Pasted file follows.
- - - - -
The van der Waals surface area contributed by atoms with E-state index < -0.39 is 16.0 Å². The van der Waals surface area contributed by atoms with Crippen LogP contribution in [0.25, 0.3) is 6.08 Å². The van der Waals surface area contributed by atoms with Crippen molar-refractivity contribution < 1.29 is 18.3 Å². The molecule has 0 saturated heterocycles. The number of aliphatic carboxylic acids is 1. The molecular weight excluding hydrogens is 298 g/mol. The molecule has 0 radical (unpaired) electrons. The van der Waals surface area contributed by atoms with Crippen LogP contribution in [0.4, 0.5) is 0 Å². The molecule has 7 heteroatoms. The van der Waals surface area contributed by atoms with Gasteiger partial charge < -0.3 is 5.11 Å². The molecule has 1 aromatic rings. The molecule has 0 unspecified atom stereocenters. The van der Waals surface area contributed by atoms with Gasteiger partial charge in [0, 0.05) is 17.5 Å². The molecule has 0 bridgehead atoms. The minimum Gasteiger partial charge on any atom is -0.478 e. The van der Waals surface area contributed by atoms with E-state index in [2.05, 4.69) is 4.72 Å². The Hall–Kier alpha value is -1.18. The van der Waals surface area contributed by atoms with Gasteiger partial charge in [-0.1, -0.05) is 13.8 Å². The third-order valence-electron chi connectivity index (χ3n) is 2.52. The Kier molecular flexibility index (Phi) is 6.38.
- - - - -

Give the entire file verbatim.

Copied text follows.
The van der Waals surface area contributed by atoms with E-state index < -0.39 is 16.0 Å². The van der Waals surface area contributed by atoms with Crippen LogP contribution in [0.25, 0.3) is 6.08 Å². The van der Waals surface area contributed by atoms with Crippen molar-refractivity contribution < 1.29 is 18.3 Å². The molecule has 0 saturated heterocycles. The number of aliphatic carboxylic acids is 1. The molecular weight excluding hydrogens is 298 g/mol. The molecule has 0 radical (unpaired) electrons. The van der Waals surface area contributed by atoms with Crippen LogP contribution in [0.4, 0.5) is 0 Å². The molecule has 7 heteroatoms. The van der Waals surface area contributed by atoms with Gasteiger partial charge < -0.3 is 5.11 Å². The molecule has 1 aromatic rings. The molecule has 0 unspecified atom stereocenters. The van der Waals surface area contributed by atoms with Gasteiger partial charge in [0, 0.05) is 17.5 Å². The molecule has 0 bridgehead atoms. The minimum Gasteiger partial charge on any atom is -0.478 e. The van der Waals surface area contributed by atoms with E-state index in [2.05, 4.69) is 4.72 Å². The Hall–Kier alpha value is -1.18. The van der Waals surface area contributed by atoms with Gasteiger partial charge in [-0.1, -0.05) is 13.8 Å². The third-order valence-electron chi connectivity index (χ3n) is 2.52. The Kier molecular flexibility index (Phi) is 6.38.